Materials are constantly being discovered or re-engineered to improve existing technologies and to pioneer new ones. Here are some recent events that may shape the future functions of our clothing and change how we use and power our wearable technologies.
A Recent Timeline of Energy Advances Impacting Contemporary Fashion
- February 2012 Researchers at Wake Forest University announce the development of low-cost organic, thermoelectric fabrics with a multitude of wearable tech applications. Besides using body heat to power electronic devices and flashlights, winter jackets with thermoelectric inside liners can use the temperature difference between body heat and outside the jacket to regulate a constant set temperature or heat up a flexible, sewn in element to keep the wearer even more toasty.
- June 2013 Dutch designer Pauline Van Dongen presented a coat and a dress designed with solar cells capable of powering other wearable tech. The two wool and leather prototypes have modules with solar cells which can be revealed when the sun shines or folded away and worn invisibly and close to the body until needed. The coat incorporates 48 rigid solar cells while the dress has 72 flexible ones. Each garment, if solar cells are exposed to full sun for an hour, can charge a smart phone to fifty percent.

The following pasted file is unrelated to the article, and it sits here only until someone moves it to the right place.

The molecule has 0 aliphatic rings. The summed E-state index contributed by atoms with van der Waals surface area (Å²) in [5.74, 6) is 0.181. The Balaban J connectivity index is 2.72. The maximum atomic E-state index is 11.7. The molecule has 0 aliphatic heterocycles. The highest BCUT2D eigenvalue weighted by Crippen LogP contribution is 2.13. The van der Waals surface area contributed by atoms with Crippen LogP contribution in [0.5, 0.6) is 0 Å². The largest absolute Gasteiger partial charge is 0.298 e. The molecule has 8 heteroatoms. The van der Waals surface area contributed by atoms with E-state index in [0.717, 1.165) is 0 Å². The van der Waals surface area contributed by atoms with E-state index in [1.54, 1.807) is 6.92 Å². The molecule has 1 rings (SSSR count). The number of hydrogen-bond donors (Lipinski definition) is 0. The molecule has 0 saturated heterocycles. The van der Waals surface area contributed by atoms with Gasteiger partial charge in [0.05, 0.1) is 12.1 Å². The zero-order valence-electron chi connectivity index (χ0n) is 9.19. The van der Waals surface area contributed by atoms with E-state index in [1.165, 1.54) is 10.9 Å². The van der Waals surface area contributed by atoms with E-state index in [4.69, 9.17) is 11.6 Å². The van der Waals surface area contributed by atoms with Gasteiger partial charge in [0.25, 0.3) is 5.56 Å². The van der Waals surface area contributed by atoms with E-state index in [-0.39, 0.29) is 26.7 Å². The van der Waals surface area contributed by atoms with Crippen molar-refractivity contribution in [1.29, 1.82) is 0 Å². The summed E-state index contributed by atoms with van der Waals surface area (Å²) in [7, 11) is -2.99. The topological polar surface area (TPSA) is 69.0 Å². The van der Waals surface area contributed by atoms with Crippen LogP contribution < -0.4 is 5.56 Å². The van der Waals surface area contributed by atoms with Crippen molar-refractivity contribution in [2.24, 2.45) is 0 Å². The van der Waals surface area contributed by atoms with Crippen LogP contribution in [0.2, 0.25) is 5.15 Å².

- March 2014 A research team from Dublin City University in Ireland and the University of Wollongong and the University of Sydney in Australia spun a strong, versatile yarn from graphene-oxide, using a new wet-spinning technique, a relatively simple method that could be scaled up to produce mass quantities. This technique allowed them to produce unlimited lengths of highly porous yet dense, graphene yarn from liquid crystals out of very large graphene-oxide sheets. This new graphene yarn has unrivalled electrochemical capacitance, as high as 410 F/g. The best capacitance value reported before this was as high as 265 F/g, also from a graphene-based material. The researchers believe that graphene yarn could create clothing that would act as a wearable supercapacitor to store power for any type of devices.
- July 2017 University of Texas at Austin researchers developed graphene
tattoo stickers for cosmetic, fitness, and medical applications. The temporary
tattoos can not be felt against the skin but can monitor the body's electrical changes and interact with electronics, supercapacitors, or next generation prosthetics.
Moving Toward A More Sustainable Fashion Industry
While fashion is constantly changing, until recently, the fashion industry has been rather curiously resistant to change. It is still one of the most polluting, waste-producing, and wasteful industries of all. What does bring about change, and what the industry is most sensitive to, is new technology that comes along to do whatever needs doing more cost effectively. Luckily, doing things cheaper sometimes also means doing things more environmentally friendly as well.